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Aerospace Engineering and Physics Double Major?

  1. May 29, 2013 #1
    Hi all,
    I'm currently a junior in high school (going to be a senior in the 13-14 school year) and I'm starting to think about what I want to major in. i want to do Aerospace Engineering and eventually focus on Astronautical Engineering because it seems like a great way to apply all of the physics knowledge I have built up. I want to do physics because it is super interesting and I think the more advanced topics I wouldn't normally learn about in AE would be useful in the long run especially for Astronautical Engineering.

    Not too committed on any schools yet, so some suggestions would be great, too.

  2. jcsd
  3. May 29, 2013 #2
    You haven't asked a question, but: what do you expect to do with the astronautical degree? (I'm not being discouraging, just seeing if you have a plan for that degree)

    Do you know what, exactly, people do with AE degrees in industry?

    How far do you plan to persue each one (masters, PhD)?
  4. May 29, 2013 #3

    Sorry, I was thinking the question the whole time, but I guess I just forgot to type it. I'm wondering if this sounds like a good plan? Is it even worth taking both or just one or the other? Would it be too much work?

    From what I understand, Astronautical Engineering focuses on spaceflight and space travel. Some of the jobs I have seen are working on communications, planning trajectories, materials, etc. In my eyes, it seems like a way to use knowledge from many different fields to put to one purpose. If I'm wrong about this I would like to know.

    The reason for taking Physics is because I feel that topics that aren't covered in an Aerospace/Astronautical Engineering would be very useful (specifically, relativity).

    As far as post-undergrad, I think I would go for a PhD in AE because it seems to have a more direct path to doing something productive. For physics I think I would just stick with the undergrad because I just don't see where I would go with it. Part of that is because I just don't know what jobs there even are for an applied physics (I don't want to do theoretical) degrees.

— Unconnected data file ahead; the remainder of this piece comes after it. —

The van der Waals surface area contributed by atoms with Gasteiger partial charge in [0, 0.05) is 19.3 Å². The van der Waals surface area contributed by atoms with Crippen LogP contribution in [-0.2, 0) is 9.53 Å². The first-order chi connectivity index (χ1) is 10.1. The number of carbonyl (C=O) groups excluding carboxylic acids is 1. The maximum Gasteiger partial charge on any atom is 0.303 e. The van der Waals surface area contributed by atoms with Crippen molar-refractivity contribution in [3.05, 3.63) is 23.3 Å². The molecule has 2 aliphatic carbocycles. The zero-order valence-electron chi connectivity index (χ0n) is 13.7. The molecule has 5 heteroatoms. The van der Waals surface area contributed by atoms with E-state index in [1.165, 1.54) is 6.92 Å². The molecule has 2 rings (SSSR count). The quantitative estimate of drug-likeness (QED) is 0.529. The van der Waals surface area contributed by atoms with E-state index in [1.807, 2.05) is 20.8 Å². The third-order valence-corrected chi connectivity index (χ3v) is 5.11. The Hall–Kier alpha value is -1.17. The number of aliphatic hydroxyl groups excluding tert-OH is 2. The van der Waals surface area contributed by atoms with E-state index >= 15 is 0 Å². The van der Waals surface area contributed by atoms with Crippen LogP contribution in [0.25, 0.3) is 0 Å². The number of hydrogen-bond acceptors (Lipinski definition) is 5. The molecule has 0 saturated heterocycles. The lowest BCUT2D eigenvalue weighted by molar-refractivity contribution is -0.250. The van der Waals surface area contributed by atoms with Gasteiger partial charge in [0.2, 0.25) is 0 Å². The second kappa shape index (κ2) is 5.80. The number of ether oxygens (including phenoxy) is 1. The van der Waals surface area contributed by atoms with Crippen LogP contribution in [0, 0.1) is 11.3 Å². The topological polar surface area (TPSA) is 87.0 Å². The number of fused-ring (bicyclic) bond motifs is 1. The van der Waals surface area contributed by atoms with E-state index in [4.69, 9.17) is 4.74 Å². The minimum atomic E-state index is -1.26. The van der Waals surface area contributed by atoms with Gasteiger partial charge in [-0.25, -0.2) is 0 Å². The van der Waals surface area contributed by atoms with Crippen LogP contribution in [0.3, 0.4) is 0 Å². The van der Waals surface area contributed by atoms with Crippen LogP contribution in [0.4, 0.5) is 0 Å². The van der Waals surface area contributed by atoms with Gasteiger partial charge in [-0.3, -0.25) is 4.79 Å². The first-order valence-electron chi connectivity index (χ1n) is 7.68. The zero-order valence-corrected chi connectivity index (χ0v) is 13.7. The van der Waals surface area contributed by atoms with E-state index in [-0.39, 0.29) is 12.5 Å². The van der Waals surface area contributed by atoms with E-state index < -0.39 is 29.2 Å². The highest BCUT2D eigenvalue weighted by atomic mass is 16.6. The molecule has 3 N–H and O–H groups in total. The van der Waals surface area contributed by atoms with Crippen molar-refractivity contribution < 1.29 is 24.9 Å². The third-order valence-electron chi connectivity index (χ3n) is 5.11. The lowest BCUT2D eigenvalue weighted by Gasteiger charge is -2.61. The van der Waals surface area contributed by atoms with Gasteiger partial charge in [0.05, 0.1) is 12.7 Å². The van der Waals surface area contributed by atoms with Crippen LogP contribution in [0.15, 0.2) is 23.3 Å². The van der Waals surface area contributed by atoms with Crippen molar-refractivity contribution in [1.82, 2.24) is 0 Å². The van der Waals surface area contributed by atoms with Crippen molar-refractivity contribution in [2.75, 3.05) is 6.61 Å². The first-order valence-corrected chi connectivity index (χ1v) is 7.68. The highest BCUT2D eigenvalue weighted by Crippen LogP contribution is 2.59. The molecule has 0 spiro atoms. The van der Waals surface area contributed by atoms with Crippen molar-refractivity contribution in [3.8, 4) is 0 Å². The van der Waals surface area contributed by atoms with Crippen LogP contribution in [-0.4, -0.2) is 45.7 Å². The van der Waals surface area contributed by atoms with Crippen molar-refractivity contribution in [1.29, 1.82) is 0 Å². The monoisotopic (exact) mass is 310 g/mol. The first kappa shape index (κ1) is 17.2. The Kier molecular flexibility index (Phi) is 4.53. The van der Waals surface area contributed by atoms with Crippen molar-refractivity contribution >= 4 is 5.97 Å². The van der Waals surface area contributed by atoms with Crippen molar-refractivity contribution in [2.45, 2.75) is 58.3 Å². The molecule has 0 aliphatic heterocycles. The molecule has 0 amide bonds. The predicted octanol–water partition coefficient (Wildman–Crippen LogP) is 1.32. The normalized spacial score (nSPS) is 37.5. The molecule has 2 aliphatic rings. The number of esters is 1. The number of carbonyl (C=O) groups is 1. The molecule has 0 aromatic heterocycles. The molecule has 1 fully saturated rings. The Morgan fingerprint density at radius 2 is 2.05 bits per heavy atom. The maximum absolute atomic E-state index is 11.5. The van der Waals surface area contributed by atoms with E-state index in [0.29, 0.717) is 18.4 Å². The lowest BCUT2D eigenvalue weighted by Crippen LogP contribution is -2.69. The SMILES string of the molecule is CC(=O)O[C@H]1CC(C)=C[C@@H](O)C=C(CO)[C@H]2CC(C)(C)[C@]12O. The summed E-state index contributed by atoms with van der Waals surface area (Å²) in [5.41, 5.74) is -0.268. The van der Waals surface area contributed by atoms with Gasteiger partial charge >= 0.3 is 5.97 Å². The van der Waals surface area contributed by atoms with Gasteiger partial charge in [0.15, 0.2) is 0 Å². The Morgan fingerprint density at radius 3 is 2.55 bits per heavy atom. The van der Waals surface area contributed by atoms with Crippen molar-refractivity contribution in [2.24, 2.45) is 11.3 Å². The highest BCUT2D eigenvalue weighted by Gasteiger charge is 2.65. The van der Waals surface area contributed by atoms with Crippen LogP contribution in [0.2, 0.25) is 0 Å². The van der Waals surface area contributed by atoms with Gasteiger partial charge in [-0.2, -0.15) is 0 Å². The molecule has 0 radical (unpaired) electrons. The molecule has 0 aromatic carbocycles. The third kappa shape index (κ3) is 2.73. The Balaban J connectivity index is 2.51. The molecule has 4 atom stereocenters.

5. May 29, 2013 #4
    nathan...one way to proceed to is get to talk to someone who knows what those engineering disciplines do....ask a few teachers, search on line at NASA, at aerospace engineering firms,
    read wikipedia articles on each....learn whatever you can....look for intern positions..maybe communicate with some people who have been interns....see what they do....

    Find a plausible college, e-mail a professor, and tell him you are interested in his school and HIS courses and would appreciate any contacts who you might be able to talk with to find what sorts of work engineers do....see if you can contact any AE students....see what they know....go to a campus and hang out at the AE building....

    I searched 'aerospace engineering firms in California"....


    E-mail a few, or in your home state, and see if they have summer intern programs....what are the prerequisites..the qualifications....your objective is to get in a door...inside a firm...to meet a few people and see what they do....impress those people via interest and hard work.....

    good luck......
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